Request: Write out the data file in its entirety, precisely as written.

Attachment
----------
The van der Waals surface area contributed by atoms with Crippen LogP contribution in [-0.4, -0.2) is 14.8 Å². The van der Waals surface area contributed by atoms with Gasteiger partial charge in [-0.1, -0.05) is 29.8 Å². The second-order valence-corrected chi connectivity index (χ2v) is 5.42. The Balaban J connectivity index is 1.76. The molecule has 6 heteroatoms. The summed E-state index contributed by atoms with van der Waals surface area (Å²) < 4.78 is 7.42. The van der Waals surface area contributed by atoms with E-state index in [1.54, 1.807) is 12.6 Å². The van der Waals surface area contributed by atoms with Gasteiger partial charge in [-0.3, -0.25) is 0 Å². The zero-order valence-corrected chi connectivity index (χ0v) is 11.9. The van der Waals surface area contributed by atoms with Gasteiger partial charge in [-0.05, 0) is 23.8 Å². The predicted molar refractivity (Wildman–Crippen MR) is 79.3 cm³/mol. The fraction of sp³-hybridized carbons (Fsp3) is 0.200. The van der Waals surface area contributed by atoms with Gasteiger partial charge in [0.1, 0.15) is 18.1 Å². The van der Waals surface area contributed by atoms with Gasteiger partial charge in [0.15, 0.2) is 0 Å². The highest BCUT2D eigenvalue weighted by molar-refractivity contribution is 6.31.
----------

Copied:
The van der Waals surface area contributed by atoms with Crippen LogP contribution in [-0.4, -0.2) is 14.8 Å². The van der Waals surface area contributed by atoms with Gasteiger partial charge in [-0.1, -0.05) is 29.8 Å². The second-order valence-corrected chi connectivity index (χ2v) is 5.42. The Balaban J connectivity index is 1.76. The molecule has 6 heteroatoms. The summed E-state index contributed by atoms with van der Waals surface area (Å²) < 4.78 is 7.42. The van der Waals surface area contributed by atoms with E-state index in [1.54, 1.807) is 12.6 Å². The van der Waals surface area contributed by atoms with Gasteiger partial charge in [-0.3, -0.25) is 0 Å². The zero-order valence-corrected chi connectivity index (χ0v) is 11.9. The van der Waals surface area contributed by atoms with Gasteiger partial charge in [-0.05, 0) is 23.8 Å². The predicted molar refractivity (Wildman–Crippen MR) is 79.3 cm³/mol. The fraction of sp³-hybridized carbons (Fsp3) is 0.200. The van der Waals surface area contributed by atoms with Gasteiger partial charge in [0.1, 0.15) is 18.1 Å². The van der Waals surface area contributed by atoms with Gasteiger partial charge in [0.15, 0.2) is 0 Å². The highest BCUT2D eigenvalue weighted by molar-refractivity contribution is 6.31.